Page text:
Dawson said she did not think she would go to college. She grew up in Elkhart and said she did not have the guidance needed to plan for life after high school. But, she had a breakthrough while in circumstances that were not ideal. 

“I guess it was my second time going to prison when I realized you get older, and the years, you can’t get back,” Dawson said. “Either you are going to do right or go back where you have been.”

Dawson said she is content working and going to classes.

“Everything is new to me,” she said. “I am meeting new people. It’s tough trying to work and go to school.”

Arevalo grew up with an interest in robotics and majored in criminal justice at a four-year university before realizing it was not a good fit for her. She also endured a sports injury that took her away from playing soccer.

Arevalo said she had a period when she had to think about her career and incorporating her mathematics and science abilities. She eventually knew TSTC would be the right place for her.

“Here, the instructors explain it, and then you work on it,” she said.

Arevalo said her career goal is to work at Oncor.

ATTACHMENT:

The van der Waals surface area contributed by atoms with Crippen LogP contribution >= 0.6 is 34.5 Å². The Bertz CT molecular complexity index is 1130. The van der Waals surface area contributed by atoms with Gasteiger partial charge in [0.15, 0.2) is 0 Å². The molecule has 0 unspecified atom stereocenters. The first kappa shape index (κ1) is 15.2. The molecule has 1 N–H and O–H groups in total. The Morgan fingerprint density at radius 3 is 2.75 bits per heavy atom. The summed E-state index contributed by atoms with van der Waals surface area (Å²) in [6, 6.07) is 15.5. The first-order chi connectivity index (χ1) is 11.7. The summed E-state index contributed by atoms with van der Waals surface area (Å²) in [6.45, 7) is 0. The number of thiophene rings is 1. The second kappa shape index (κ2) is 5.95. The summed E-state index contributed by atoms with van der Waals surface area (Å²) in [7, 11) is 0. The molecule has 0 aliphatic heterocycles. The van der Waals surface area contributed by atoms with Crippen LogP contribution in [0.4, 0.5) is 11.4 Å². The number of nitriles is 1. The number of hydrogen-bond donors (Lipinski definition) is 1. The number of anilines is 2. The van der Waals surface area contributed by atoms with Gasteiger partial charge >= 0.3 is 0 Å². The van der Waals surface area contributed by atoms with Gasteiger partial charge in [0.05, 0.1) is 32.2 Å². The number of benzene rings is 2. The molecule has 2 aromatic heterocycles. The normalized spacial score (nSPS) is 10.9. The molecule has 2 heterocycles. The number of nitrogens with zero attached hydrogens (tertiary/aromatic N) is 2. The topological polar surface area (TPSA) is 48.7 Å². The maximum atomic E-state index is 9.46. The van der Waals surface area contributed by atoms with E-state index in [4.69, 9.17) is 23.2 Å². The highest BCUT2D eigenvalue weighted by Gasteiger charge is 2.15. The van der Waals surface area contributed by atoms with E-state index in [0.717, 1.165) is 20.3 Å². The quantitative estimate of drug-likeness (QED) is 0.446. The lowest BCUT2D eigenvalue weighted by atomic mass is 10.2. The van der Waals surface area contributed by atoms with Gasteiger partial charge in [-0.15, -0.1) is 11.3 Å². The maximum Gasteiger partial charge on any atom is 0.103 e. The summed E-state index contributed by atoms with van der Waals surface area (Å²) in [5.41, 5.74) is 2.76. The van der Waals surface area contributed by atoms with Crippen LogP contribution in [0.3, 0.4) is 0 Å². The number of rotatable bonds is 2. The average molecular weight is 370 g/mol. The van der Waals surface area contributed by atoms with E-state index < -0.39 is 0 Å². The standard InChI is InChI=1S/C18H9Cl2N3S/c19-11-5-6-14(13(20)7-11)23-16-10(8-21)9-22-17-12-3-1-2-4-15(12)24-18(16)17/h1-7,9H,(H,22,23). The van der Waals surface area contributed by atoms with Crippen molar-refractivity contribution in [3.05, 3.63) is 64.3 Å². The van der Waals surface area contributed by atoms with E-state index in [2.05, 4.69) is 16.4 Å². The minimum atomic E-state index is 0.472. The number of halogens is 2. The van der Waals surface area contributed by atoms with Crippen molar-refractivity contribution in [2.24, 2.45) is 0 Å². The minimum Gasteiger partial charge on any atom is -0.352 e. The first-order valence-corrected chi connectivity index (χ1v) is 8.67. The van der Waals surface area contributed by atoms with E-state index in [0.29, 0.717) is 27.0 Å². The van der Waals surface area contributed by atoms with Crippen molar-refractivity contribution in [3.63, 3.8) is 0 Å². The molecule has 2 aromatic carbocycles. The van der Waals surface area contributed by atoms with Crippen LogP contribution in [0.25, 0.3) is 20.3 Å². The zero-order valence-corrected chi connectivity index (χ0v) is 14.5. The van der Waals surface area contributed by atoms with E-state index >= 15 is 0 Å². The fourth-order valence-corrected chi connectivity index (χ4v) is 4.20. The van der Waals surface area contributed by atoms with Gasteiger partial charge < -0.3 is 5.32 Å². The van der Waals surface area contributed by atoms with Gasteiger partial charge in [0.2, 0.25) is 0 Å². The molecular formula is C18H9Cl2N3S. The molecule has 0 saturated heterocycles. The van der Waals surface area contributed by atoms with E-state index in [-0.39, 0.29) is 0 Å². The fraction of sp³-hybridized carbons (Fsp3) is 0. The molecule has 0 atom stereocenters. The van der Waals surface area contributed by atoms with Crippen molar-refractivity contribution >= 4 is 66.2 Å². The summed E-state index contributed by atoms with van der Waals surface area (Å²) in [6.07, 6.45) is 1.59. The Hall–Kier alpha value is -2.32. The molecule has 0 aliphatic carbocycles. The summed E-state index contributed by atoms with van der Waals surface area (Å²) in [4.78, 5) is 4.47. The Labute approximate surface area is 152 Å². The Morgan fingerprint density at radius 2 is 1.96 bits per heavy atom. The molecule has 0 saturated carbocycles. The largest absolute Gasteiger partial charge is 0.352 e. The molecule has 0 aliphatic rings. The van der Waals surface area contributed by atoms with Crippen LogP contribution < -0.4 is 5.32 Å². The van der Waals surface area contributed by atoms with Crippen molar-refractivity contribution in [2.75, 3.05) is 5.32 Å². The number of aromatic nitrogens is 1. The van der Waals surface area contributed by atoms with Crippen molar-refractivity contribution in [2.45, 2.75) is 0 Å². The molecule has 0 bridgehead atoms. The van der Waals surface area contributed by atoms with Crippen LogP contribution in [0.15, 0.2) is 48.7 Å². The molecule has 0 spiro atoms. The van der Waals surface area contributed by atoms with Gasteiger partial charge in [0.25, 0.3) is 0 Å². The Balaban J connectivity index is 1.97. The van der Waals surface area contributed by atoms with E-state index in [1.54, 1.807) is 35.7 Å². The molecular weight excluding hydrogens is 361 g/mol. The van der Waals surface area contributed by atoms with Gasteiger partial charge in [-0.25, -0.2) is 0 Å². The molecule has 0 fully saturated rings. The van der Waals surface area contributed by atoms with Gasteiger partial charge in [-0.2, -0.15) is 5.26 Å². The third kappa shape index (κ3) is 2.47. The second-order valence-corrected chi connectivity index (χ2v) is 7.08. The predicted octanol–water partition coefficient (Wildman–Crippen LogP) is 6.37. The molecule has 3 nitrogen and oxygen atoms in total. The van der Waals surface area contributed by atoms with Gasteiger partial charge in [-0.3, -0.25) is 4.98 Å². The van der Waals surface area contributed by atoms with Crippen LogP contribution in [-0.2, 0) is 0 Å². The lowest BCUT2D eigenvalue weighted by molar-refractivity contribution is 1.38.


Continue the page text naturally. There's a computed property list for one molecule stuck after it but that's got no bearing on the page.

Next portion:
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TSTC Career Services Hosts Mock Interview Sessions for Students

(RED OAK, Texas) – Thirteen students in the Diesel Equipment Technology program at Texas State Technical College’s North Texas campus had the opportunity Wednesday morning to sit down with industry representatives to practice interview skills.

TSTC’s Career Services department hosted mock interviews in timed sessions for students to learn about their weaknesses and strengths and how to improve.

“I think it served a good purpose for our students,” said Peter Collier, a TSTC Career Services associate.

Jack Cahill of Lewisville is scheduled to graduate in spring 2020 with an Associate of Applied Science degree in Diesel Equipment Technology. He said his interviewer commended him on his enthusiasm.

“It was very valuable,” Cahill said. “I know next time I go into an interview what to expect and how to tackle situations.”

Hayden Rieper of Waxahachie is a Diesel Equipment Technology certificate student who said his interviewer liked his ability to answer questions and how he dressed.

“I learned how to go in more confident and know what to expect from an interview,” he said.

Carlo Amato, director of human resources at construction chemicals manufacturer Mapei Corp. in Deerfield Beach, Florida, which also has a location in Garland, said he was impressed with the students he met.

“I thought the students were earnest and likeable,” he said. “They were open about who they were and what they wanted.”

Amato said while some students need to work on their confidence, each came prepared to answer questions provided by Career Services.

“I see a bright future for all of them,” he said.